Chart 4. Risk to business posed by the following factors

Weighted average ratings on a scale of 0 – 100 where 0 stands for no risk and 100 stands for the highest possible risk

Rising concerns over the upcoming referendum on EU membership and euro area weakness have fed through to CFO perceptions of uncertainty.

83% of CFOs now rate the level of external economic and financial uncertainty facing their business as above normal, high or very high, the highest reading in more than three years.

Chart 5. Uncertainty

% of CFOs who rate the level of external financial and economic uncertainty facing their business as above normal, high or very high

Corporate risk appetite, which tends to move broadly in line with equity markets, has dropped to a three-year low despite a rally in the FTSE 100 since early February.

Rising uncertainty seems to be weighing on risk appetite with just 25% of CFOs saying that now is a good time to take greater risk onto their balance sheets, down from 51% a year ago.

Chart 6. Corporate risk appetite and the FTSE 100

% of CFOs who think this is a good time to take greater risk onto their balance sheets and the FTSE 100 price index


Introducing new products and services or expanding into new markets is the top priority for CFOs.

However, CFOs' overall balance sheet stance remains defensive with cost reduction and increasing cash flow ranked in second and third places.

Chart 7. Corporate priorities in the next 12 months

% of CFOs who rated each of the following as a strong priority for their business in the next 12 months

The mix of balance sheet strategies remains close to the most defensive in three years.

Chart 8. CFO priorities: Expansionary vs defensive strategies

Arithmetic average of the % of CFOs who rated expansionary and defensive strategies as a strong priority for their business in the next 12 months.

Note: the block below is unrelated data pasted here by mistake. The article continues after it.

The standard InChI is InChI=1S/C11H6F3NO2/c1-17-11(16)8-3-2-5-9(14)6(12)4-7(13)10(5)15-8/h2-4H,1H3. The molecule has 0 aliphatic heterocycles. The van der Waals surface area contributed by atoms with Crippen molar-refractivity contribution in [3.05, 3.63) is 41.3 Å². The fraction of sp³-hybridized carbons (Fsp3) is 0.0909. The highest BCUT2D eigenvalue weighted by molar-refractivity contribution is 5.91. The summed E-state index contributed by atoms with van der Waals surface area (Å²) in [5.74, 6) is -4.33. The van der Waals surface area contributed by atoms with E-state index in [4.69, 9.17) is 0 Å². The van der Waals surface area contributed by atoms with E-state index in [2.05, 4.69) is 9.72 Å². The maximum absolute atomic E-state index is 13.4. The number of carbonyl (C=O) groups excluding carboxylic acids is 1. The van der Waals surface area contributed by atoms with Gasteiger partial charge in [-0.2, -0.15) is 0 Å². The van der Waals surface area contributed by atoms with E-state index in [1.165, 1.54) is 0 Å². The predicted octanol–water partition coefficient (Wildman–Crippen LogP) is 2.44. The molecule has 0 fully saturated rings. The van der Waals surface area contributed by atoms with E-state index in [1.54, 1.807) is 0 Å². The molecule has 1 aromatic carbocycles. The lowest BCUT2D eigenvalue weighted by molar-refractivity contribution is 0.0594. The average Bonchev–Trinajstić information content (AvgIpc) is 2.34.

Expansionary strategies are introducing new products/services or expanding into new markets, expanding by acquisition and increasing capital expenditure.

Defensive strategies are reducing costs, reducing leverage and increasing cash flow.


For the first time in more than three years, a net balance of CFOs expect hiring and capital expenditure by UK corporates to decrease over the next 12 months.

They also anticipate cuts in discretionary spending, where expectations have fallen to a three-year low.

Chart 9. Outlook for capital expenditure, hiring and discretionary spending

Net % of CFOs who expect UK corporates' capital expenditure, hiring and discretionary spending to increase over the next 12 months

Chart 10 compares the effect of ten key factors on corporate investment plans between the third quarter of last year and now. The further away a coloured line is from the centre, the more the factor acts to support investment. Readings below five indicate that the factor acts as a depressant on investment.

Uncertainty about the economic and financial environment, and over a possible UK exit from the EU continue to be the biggest constraints on investment. Fiscal consolidation in the UK and the slowdown in emerging markets are the next biggest depressants.

The main factors supporting investment are UK growth prospects, easy access to external finance and rising demand for businesses' products and services.

Chart 10. Factors affecting corporate investment plans

CFOs' assessment of the effect of each of the following factors on their investment plans: On a 10-point scale where 0 implies the most negative effect and 10 the most positive


Financing conditions remain benign for the large corporates on our survey panel.

However, with the Bank of England carefully considering the timing of its first post-crisis rate rise, CFOs report a modest tightening in conditions.